During this time, I had nevertheless taken a great interest in the church, volunteering extensively (only leadership positions, thank-you), giving generously, even singing my heart out in the choir for 20 years. But I didn’t have the credentials or even the conscious awareness to discern the will of God. If it wasn’t in a book or on the lips of the professor, possibly the preacher, I wasn’t especially interested. That highly privileged academic learning style, which suited my brain just fine had insinuated itself into my understanding of God. Unlike the competitive culture encouraged by academia, the Circle taught me and continues to teach me to trust my fellow students and to welcome and value knowledge and wisdom revealed through sharing of stories, lived experience, creative expression, and radical hospitality. It’s a different way of learning, but more significantly, it’s a different quality of learning that the academy might be inclined to dismiss. (The work of Paolo Freire, on which the learning circle is based, was not even acknowledged by university education faculties until well after the publication of the Pedagogy of the Oppressed in 1970). The Circle, and its resonance with indigenous culture, speaks to a new way of learning; a more inclusive conversation that welcomes all voices and asks firstly who is not being represented. Such conversations seem difficult to achieve in our fractious culture that encourages alienating competition and rewards the meritocratic “winners” so disproportionately that they too have neither the time, energy, or desire to relate to their neighbours in any meaningful way.
One of the many fun things about the introductory course “Learning on Purpose” (LoP) experience is to discern one’s own personality type and learning style. I confirmed that I am an Introverted, Intuitive, Thinking, Perceiver (INTP in the Myers Briggs’ personality profile). I believe that there may have been one other T in a group of approximately 20 who gathered in Winnipeg in late summer 2017. My preferred learning style was identified as Abstract Conceptualization (in my limited world, could there be any other way?) At CCS, I was largely surrounded by Extroverted Sensing Feeling Judgers (ESFJ). Or so it seemed since everyone was just so different from me. After the first day of the LoP I was very inclined not to return. I was way outside my comfort zone. (Even now, the sight of plasticine and crayons cause “fear and trembling” in me.) To paraphrase Paul above, I had been thinking about myself higher than I ought to think. All my advanced education was limiting me. Since we all have gifts and only when none are privileged over others can we start to talk seriously about the Kin-dom. With that belief, I persisted, and each day was reminded how much I did not know, how diverse and wise are the voices of experience, and how rich the learning can be in Circle when you are with people of differing gifts. I am no longer surprised by whom I am learning from in the way I was in my earliest circles. I am increasingly confident that I will learn meaningfully from everyone I choose to listen to. I hope that by grace some might also learn from me. Perspectives change rapidly. You inevitably find yourself at the foot of the cross with a companion in its shadow and there is healing.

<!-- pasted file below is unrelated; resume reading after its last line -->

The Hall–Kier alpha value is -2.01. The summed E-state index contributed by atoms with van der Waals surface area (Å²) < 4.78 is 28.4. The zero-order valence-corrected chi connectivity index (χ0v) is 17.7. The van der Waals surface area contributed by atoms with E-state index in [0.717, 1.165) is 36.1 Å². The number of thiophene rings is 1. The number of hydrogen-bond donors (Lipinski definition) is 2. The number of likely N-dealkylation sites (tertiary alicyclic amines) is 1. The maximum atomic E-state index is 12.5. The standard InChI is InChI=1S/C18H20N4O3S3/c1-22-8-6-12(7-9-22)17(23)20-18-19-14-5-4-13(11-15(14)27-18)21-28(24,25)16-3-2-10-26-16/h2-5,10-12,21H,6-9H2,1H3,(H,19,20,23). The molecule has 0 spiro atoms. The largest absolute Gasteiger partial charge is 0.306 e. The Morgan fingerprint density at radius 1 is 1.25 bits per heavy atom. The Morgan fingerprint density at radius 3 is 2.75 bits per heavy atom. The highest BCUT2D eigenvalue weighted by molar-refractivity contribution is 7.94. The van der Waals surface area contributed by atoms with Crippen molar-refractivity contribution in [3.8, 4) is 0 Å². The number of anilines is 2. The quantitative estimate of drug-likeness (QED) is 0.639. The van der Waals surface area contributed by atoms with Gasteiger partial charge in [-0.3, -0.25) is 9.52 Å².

A theology professor at Emmanuel College once told me that the longest and hardest journey is the one from the head to the heart. I think that as an academic, he probably knew what he was talking about. For this particular Christian, that journey has run through the Centre for Christian Studies and I am so grateful for the opportunity to be coming to my true God-given self in such a safe and affirming community. The church is blessed by the sacrificial work of the diaconal community that works to demonstrate what many brothers and sisters in Christ can only proclaim.
David Hughes is a continuing studies student with a passion for life-long learning. He is a member of Metropolitan United Church in Toronto.